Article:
Last week, the Pew Research Center released a report examining the lives of young Americans in the wake of the Great Recession. Unsurprisingly, 41 percent of those interviewed felt that young people, ages 18-24, face greater challenges weathering the economic storm than their older counterparts.
First, remediation in higher education is on the rise. The number of first-time students placing into remedial courses in core subjects such as reading, writing, and mathematics has steadily increased over the past two decades. Ask anyone who has taught a course or worked as an academic advisor and chances are you will be inundated with anecdotes supporting this point. Don’t trust the anecdotes? In 2008, according to the National Center for Education Statistics (NCES), 36.2 percent of students, up from 34.7 percent in 2004, have enrolled in remedial courses upon entering college.
Moreover, according to the National Assessment for Educational Progress (NAEP), nearly two-thirds of American fourth and eighth graders lack proficency in key subjects including reading and math. These two statistics not only paint a fairly bleak picture of k-12 education in the U.S., but also give weight to the argument that many students are at an inherent disadvantage upon entering college.
The only logical assumption one can make, thus far, is that there is something inherently wrong with this country’s k-12 system. That being said, let’s put aside the NAEP figures and suppose the remediation figures are not an indictment of the state of American schools, but represent the natural range of student skill levels associated with record enrollment. Doing so leads me to my second point – there is a distinct disconnect between the college education students receive and the needs of employers.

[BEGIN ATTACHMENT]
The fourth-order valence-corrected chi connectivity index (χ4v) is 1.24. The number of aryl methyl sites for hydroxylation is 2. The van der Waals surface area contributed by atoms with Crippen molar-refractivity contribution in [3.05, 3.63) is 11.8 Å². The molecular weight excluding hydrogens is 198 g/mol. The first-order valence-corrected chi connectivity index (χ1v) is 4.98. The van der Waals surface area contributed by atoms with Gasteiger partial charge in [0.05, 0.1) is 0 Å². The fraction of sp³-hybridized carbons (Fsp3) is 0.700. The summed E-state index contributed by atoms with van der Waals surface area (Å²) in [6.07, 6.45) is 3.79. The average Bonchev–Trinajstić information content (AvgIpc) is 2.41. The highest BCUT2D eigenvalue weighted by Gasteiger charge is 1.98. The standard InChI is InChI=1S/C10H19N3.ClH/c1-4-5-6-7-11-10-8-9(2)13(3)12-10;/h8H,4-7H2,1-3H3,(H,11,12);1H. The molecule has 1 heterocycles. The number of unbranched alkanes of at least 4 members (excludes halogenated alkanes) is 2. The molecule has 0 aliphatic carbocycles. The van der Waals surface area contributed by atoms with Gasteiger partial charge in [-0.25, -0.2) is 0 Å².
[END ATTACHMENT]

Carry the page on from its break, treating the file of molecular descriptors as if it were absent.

An article published in the Online Journal of Workforce Education and Development last summer suggested 68.4 percent of employers believe that job training begins in the classroom. Employers, for years, have maintained that the 21st century workforce must have, and be able to use, applied skills such as translating academic writing into everyday vernacular and computer literacy. Many have even suggested partnerships between universities and businesses.
While this notion of corporative curriculum development is certainly not new, we see few schools taking local businesses up on their offer. Rather, they have opted to continue teaching a curriculum that emphasizes the abstract rather than the practical.
Regardless of who shoulders the blame for this dilemma, there are a couple of lessons we can learn. First, academic reform MUST begin with k-12 education. Students forced to take remedial courses right off the bat are at a greater disadvantage than their peers who are able to dive head first into level appropriate courses. As a result, they oftentimes spend the rest of their college career playing academic catch-up. Those interested in majors that often translate into good jobs, such as nursing, engineering, and business, face delayed graduation and departmental rejection as they attempt to overcome the hurdles placed in front of them as a result of institutional negligence.
Second, colleges and universities throughout the country must step out of their comfort zone and begin to develop a curriculum in line with today’s economic realities. While I am a firm believer that college is an environment that should challenge students to think critically, engage in debate, and ponder the philosophical questions that have plagued man for centuries, this must be paired with the cultivation of the real world skills employers are searching for.